Among the businesses tagged with the stamps – presumably some kind of ironic protest against gentrification – were the Rare Trends clothing store, El Chilito Tacos y Café, Windmill Bicycles, and Sugar Mama's Bakeshop. In addition to the declaration, "exclusively for WHITE PEOPLE," the signs supposedly limit "a maximum of 5 colored customers" and allow only "colored BOH [back of house] staff accepted." Caroline Gray, Director of Sales and Marketing for Rare Trends, said she hadn't seen the sticker when she came in this morning, and was only made aware of it when the phone began ringing with complaints. A post had gone viral on Facebook, and at least some people believed the sticker literally, and that it had been posted by the business itself. "When we found out," Gray said, "we took it down and are keeping it for the police. We understand they are investigating, but we have no idea who did it."
    The community was shocked. Business owners were mortified. Nobody really seemed to know who had put the stickers up; not one to miss out on an opportunity, however, local Democrat and state representative Dawnna Dukes immediately took to Facebook to condemn...the shop owners?

    This might be the most deliciously awkward thing I've ever witnessed on cable news. Although Lawrence O'Donnell pretending to be a Boston southie and challenging Tag Romney to a fight is still at the top of that list. Yesterday, MSNBC's Chris Hayes discussed Starbucks' disastrous social justice campaign -- 'Race Together.' Meant to encourage baristas to engage customers in conversations about race, 'Race Together' received an overwhelming amount of criticism from both the left and right. Hayes brought guests Nancy Giles of CBS Sunday Morning, and culture commentator and DJ, Jay Smooth to share their thoughts on Starbucks' latest social endeavor. Smooth is the founder of the longest running hip-hop radio show in New York City. "I agree, the intentions seem noble and I want to keep an open mind," said Smooth talking about 'Race Together', "but I think there's this strange fixation on "conversation" when it comes to race that you don't see with other issues that we want to take seriously. I think it's telling that when Howard Schultz wanted to help veterans, he didn't just tell people to have conversations about how much they like veterans, he committed to a plan of action to help veterans... He talked about being inspired by what happened in Ferguson and other places, but if you look at the DOJ report on Ferguson, it does not describe issues that can be addressed by increasing the number of chats in coffee shops. We're talking about institutional, systemic issues." Conversation ensued, then Hayes played a previously recorded clip of Smooth discussing the best way to discuss race. After watching the clip, Nancy Giles turns to Smooth, begins gyrating her shoulders and says, "I can't help but tease Jay about the kinda like, brotha way he was trying to talk, like "hey" with the rap music in the background and like, down with people."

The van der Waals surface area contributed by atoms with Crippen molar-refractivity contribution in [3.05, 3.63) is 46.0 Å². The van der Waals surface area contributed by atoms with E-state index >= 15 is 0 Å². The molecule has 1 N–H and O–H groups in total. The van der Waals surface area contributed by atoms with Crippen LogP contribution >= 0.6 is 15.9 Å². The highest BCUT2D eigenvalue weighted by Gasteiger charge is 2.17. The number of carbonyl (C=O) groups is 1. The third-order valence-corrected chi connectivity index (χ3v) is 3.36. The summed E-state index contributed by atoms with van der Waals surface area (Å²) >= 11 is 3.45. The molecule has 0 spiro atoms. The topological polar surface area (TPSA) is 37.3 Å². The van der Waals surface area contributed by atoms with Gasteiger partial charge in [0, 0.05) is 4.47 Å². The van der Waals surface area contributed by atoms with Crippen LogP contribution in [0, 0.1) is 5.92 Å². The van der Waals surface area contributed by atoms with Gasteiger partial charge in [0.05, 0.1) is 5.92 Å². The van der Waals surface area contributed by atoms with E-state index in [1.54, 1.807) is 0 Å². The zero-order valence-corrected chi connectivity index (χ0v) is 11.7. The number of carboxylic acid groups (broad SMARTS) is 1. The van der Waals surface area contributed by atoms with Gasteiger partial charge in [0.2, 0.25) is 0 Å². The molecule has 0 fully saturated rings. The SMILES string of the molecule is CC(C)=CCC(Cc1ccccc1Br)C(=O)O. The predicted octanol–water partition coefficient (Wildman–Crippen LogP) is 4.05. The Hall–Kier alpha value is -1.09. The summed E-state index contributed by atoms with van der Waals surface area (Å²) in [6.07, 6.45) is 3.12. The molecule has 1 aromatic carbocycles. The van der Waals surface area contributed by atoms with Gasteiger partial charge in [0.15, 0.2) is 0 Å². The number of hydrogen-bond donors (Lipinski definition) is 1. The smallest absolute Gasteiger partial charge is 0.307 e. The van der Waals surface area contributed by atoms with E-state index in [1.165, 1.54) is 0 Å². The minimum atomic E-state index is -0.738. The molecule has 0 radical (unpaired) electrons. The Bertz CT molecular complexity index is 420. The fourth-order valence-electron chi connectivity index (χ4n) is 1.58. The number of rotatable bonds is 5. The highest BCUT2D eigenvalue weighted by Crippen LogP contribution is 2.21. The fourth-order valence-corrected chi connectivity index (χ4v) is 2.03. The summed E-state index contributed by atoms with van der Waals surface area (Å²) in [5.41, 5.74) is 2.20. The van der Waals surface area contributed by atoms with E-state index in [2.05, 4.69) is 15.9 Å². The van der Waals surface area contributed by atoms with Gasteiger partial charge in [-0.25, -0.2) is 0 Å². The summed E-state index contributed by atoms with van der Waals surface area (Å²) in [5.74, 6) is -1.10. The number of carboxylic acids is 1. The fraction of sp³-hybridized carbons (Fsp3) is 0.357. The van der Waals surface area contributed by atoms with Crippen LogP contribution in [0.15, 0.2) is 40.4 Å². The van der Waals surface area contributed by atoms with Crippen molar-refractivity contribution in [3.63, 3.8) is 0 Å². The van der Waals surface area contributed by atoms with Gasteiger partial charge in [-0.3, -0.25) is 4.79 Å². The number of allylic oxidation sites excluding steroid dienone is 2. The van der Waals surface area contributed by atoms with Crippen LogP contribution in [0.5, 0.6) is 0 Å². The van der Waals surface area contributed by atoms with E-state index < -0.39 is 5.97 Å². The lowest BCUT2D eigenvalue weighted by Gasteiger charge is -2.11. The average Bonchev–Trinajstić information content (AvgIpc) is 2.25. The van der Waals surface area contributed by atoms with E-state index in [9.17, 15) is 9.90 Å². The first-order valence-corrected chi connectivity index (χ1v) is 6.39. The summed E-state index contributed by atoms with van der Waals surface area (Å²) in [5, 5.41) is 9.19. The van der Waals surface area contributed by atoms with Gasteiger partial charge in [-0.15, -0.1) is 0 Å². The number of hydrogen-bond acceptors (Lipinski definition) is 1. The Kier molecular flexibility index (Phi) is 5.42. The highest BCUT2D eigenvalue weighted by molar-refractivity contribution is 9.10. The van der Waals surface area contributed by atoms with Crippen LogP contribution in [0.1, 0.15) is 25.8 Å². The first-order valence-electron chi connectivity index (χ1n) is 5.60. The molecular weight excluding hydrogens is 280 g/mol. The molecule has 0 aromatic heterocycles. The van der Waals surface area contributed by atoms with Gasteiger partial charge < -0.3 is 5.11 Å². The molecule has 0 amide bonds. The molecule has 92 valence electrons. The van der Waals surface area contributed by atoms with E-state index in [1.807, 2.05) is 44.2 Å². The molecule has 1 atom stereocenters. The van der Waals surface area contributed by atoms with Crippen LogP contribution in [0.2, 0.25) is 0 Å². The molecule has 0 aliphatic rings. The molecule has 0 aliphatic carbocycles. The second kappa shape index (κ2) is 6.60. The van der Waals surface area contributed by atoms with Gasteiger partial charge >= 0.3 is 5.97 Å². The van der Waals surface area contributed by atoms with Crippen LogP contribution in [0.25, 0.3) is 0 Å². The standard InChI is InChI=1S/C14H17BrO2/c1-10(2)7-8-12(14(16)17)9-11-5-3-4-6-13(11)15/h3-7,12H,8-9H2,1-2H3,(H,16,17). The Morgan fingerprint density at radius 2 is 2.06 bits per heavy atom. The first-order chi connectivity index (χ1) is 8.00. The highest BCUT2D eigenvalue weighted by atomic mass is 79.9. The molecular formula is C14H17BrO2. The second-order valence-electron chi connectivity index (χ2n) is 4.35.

The Oscar nominations have been revealed, and everyone is talking about this year's nods, snubs, and most importantly---the racial and gender makeup of the Academy and its nominees. Of course. Here we go again. We're barely over this weekend's total freakout over the various combinations of skin color and genitalia that won top rights at the Golden Globes; you'd think we'd be given at least a week to recuperate. But no: That's right, ladies and gentlemen. The internet spent an entire day lobbing hate at a group of talented entertainers whose only crime is the relative paleness of their skin:

    I remember when Halle Berry won her Best Actress Oscar back in 2002 for Monster's Ball; it was such a huge deal--she beat Judi Dench! It was the same year Denzel Washington won for Training Day, and everyone agreed that entertainment awards would never be the same because an actor and actress of color had both taken home a prestigious award. Apparently, Halle and Denzel didn't set a standard that year---they set a quota. From last night's Golden Globe awards: Is anyone else already exhausted? Twitter was: